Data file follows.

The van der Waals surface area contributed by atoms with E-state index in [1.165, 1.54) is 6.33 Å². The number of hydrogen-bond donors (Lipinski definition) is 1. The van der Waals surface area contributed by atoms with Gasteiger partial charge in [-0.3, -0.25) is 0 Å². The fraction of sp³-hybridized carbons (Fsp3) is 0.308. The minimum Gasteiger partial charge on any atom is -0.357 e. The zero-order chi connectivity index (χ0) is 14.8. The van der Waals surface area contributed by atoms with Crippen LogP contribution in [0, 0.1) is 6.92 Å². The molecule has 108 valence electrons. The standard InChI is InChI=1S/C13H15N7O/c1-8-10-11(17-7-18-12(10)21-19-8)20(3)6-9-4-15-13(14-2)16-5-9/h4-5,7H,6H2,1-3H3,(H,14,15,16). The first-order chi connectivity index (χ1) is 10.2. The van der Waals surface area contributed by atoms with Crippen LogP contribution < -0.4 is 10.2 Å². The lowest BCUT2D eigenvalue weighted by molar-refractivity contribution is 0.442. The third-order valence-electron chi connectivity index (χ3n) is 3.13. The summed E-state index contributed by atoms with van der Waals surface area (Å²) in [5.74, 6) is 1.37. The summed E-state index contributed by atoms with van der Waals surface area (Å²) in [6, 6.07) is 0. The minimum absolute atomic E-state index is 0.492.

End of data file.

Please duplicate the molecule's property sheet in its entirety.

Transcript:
The van der Waals surface area contributed by atoms with E-state index in [1.165, 1.54) is 6.33 Å². The number of hydrogen-bond donors (Lipinski definition) is 1. The van der Waals surface area contributed by atoms with Gasteiger partial charge in [-0.3, -0.25) is 0 Å². The fraction of sp³-hybridized carbons (Fsp3) is 0.308. The minimum Gasteiger partial charge on any atom is -0.357 e. The zero-order chi connectivity index (χ0) is 14.8. The van der Waals surface area contributed by atoms with Crippen LogP contribution in [0, 0.1) is 6.92 Å². The molecule has 108 valence electrons. The standard InChI is InChI=1S/C13H15N7O/c1-8-10-11(17-7-18-12(10)21-19-8)20(3)6-9-4-15-13(14-2)16-5-9/h4-5,7H,6H2,1-3H3,(H,14,15,16). The first-order chi connectivity index (χ1) is 10.2. The van der Waals surface area contributed by atoms with Crippen LogP contribution < -0.4 is 10.2 Å². The lowest BCUT2D eigenvalue weighted by molar-refractivity contribution is 0.442. The third-order valence-electron chi connectivity index (χ3n) is 3.13. The summed E-state index contributed by atoms with van der Waals surface area (Å²) in [5.74, 6) is 1.37. The summed E-state index contributed by atoms with van der Waals surface area (Å²) in [6, 6.07) is 0. The minimum absolute atomic E-state index is 0.492.